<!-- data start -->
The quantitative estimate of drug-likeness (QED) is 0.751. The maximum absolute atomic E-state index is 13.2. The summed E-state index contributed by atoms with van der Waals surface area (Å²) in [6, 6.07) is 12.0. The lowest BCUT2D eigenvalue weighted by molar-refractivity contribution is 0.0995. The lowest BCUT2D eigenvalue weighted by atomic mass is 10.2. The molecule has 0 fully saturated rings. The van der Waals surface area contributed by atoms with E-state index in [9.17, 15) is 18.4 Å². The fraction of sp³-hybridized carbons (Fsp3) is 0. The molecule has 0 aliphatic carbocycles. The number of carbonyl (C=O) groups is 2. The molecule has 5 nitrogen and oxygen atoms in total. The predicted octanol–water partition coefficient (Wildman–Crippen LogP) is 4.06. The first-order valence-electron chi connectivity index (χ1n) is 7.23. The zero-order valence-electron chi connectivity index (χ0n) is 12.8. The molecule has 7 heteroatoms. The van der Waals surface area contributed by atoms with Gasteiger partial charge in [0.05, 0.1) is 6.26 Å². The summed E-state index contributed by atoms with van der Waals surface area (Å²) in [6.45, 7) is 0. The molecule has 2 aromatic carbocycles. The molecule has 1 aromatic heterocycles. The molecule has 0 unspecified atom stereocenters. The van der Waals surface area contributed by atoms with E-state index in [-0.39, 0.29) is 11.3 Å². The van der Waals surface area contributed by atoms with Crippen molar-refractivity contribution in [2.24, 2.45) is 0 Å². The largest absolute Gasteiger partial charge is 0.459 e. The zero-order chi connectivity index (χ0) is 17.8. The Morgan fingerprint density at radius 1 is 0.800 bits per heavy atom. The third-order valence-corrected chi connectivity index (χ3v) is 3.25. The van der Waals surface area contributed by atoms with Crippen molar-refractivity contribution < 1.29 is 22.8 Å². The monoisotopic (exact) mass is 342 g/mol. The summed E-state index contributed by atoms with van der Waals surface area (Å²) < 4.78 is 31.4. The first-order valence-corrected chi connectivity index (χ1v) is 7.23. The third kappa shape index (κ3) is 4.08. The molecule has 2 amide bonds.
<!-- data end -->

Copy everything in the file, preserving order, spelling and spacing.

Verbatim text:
The quantitative estimate of drug-likeness (QED) is 0.751. The maximum absolute atomic E-state index is 13.2. The summed E-state index contributed by atoms with van der Waals surface area (Å²) in [6, 6.07) is 12.0. The lowest BCUT2D eigenvalue weighted by molar-refractivity contribution is 0.0995. The lowest BCUT2D eigenvalue weighted by atomic mass is 10.2. The molecule has 0 fully saturated rings. The van der Waals surface area contributed by atoms with E-state index in [9.17, 15) is 18.4 Å². The fraction of sp³-hybridized carbons (Fsp3) is 0. The molecule has 0 aliphatic carbocycles. The number of carbonyl (C=O) groups is 2. The molecule has 5 nitrogen and oxygen atoms in total. The predicted octanol–water partition coefficient (Wildman–Crippen LogP) is 4.06. The first-order valence-electron chi connectivity index (χ1n) is 7.23. The zero-order valence-electron chi connectivity index (χ0n) is 12.8. The molecule has 7 heteroatoms. The van der Waals surface area contributed by atoms with Gasteiger partial charge in [0.05, 0.1) is 6.26 Å². The summed E-state index contributed by atoms with van der Waals surface area (Å²) in [6.45, 7) is 0. The molecule has 2 aromatic carbocycles. The molecule has 1 aromatic heterocycles. The molecule has 0 unspecified atom stereocenters. The van der Waals surface area contributed by atoms with E-state index in [-0.39, 0.29) is 11.3 Å². The van der Waals surface area contributed by atoms with Crippen molar-refractivity contribution in [2.24, 2.45) is 0 Å². The largest absolute Gasteiger partial charge is 0.459 e. The zero-order chi connectivity index (χ0) is 17.8. The Morgan fingerprint density at radius 1 is 0.800 bits per heavy atom. The third-order valence-corrected chi connectivity index (χ3v) is 3.25. The van der Waals surface area contributed by atoms with Crippen molar-refractivity contribution < 1.29 is 22.8 Å². The monoisotopic (exact) mass is 342 g/mol. The summed E-state index contributed by atoms with van der Waals surface area (Å²) < 4.78 is 31.4. The first-order valence-corrected chi connectivity index (χ1v) is 7.23. The third kappa shape index (κ3) is 4.08. The molecule has 2 amide bonds.